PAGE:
Bridges' shooting from the field (47.2 per cent) and from three-point range (34.4 per cent) is actually down on last year, while he is only marginally more accurate from the foul line (88.2 per cent).

But the forward is thriving on having been given increased responsibility this season. He is back to being a regular starter, up to 35.5 minutes per game from 29.3, and attempting almost twice as many shots. Through Monday's games, only seven players in the NBA had attempted more shots from three (61).

With assists (3.4), rebounds (7.9), steals (1.8) and blocks (0.9) also on the rise, the Hornets could have a major asset if Bridges maintains these standards.

Ja Morant

If Bridges' development has represented a major shock, Morant's has not. The Memphis Grizzlies sensation was the Rookie of the Year two seasons ago and dumped the Warriors out in the play-in round last year.

Still, Morant's performances have been mightily impressive. His 28.3 points per game trail only Stephen Curry and Paul George. Having played more games than both, his 198 total points lead the league. Morant also tops the charts for field goals made (75).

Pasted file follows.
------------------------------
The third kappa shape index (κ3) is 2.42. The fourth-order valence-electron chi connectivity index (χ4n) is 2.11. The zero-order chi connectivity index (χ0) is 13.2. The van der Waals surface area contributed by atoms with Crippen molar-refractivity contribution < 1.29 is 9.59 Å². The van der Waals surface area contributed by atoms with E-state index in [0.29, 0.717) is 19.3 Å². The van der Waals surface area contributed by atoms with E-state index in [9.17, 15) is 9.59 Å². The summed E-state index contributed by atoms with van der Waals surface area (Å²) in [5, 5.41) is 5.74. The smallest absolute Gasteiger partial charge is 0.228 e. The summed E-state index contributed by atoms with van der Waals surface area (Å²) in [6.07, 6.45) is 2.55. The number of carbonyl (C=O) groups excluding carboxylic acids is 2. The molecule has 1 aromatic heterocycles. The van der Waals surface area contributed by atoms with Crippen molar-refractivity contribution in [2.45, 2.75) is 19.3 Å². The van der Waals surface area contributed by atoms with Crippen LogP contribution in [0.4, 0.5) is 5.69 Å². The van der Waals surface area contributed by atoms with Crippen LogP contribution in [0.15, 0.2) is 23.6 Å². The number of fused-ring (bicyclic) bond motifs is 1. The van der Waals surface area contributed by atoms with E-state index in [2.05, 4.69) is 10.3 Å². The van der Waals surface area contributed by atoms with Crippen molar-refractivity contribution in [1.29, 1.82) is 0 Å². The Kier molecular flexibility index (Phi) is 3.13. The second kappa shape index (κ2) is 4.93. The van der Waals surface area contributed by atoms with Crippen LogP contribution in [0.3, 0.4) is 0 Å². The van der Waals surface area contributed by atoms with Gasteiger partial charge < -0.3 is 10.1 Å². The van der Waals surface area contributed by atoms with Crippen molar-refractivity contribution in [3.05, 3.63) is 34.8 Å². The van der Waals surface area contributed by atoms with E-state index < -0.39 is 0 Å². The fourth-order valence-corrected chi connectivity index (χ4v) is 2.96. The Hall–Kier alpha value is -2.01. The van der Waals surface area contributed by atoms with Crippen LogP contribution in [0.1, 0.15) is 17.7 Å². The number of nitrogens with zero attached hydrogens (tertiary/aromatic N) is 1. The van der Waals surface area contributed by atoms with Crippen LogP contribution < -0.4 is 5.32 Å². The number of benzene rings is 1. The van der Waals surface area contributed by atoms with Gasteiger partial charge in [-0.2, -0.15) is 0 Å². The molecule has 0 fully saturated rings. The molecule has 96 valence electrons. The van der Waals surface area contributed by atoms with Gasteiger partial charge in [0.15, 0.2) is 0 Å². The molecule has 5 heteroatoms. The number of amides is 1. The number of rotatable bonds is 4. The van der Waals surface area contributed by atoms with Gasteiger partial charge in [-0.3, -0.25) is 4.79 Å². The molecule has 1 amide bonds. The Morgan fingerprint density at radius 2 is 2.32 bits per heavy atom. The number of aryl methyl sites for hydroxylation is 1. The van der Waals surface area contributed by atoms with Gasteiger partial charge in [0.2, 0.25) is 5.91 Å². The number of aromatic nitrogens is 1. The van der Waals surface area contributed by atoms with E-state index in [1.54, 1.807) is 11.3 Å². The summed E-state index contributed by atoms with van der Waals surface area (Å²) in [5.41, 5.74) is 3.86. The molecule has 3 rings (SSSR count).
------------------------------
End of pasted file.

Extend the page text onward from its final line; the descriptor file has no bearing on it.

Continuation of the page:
After a 2-0 start, Morant had 40 in a losing effort against the Los Angeles Lakers and soon added 30 against the Warriors to return the Grizzlies to winning ways.

The 22-year-old is certainly not the finished article – only Russell Westbrook has had more turnovers than his 34 and a plus/minus of -6.1 suggests his scoring is not making up for shortcomings in other areas – but the rate of improvement indicates Memphis will be rewarded soon enough for sticking by their man.

Harrison Barnes

Barnes has seen what elite looks like, having been drafted by the Warriors in 2012 and started every game across the regular season and playoffs when they won the title three years later.